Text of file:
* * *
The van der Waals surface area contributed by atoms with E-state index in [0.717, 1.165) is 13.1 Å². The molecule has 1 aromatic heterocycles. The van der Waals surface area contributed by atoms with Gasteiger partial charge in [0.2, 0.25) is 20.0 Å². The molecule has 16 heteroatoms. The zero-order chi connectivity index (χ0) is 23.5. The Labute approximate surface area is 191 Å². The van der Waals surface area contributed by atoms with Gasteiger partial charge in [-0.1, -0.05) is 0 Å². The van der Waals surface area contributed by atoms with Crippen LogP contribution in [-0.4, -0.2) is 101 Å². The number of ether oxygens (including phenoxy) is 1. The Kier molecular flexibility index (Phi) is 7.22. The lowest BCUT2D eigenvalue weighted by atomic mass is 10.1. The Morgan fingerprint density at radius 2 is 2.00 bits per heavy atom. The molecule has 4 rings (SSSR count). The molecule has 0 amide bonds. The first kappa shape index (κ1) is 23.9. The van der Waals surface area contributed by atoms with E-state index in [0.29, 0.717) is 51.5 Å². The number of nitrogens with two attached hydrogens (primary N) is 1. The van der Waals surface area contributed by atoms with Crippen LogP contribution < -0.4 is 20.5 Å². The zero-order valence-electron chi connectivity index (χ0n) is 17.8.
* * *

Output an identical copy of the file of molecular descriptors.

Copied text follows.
The van der Waals surface area contributed by atoms with E-state index in [0.717, 1.165) is 13.1 Å². The molecule has 1 aromatic heterocycles. The van der Waals surface area contributed by atoms with Gasteiger partial charge in [0.2, 0.25) is 20.0 Å². The molecule has 16 heteroatoms. The zero-order chi connectivity index (χ0) is 23.5. The Labute approximate surface area is 191 Å². The van der Waals surface area contributed by atoms with Gasteiger partial charge in [-0.1, -0.05) is 0 Å². The van der Waals surface area contributed by atoms with Crippen LogP contribution in [-0.4, -0.2) is 101 Å². The number of ether oxygens (including phenoxy) is 1. The Kier molecular flexibility index (Phi) is 7.22. The lowest BCUT2D eigenvalue weighted by atomic mass is 10.1. The Morgan fingerprint density at radius 2 is 2.00 bits per heavy atom. The molecule has 4 rings (SSSR count). The molecule has 0 amide bonds. The first kappa shape index (κ1) is 23.9. The van der Waals surface area contributed by atoms with E-state index in [0.29, 0.717) is 51.5 Å². The number of nitrogens with two attached hydrogens (primary N) is 1. The van der Waals surface area contributed by atoms with Crippen LogP contribution < -0.4 is 20.5 Å². The zero-order valence-electron chi connectivity index (χ0n) is 17.8.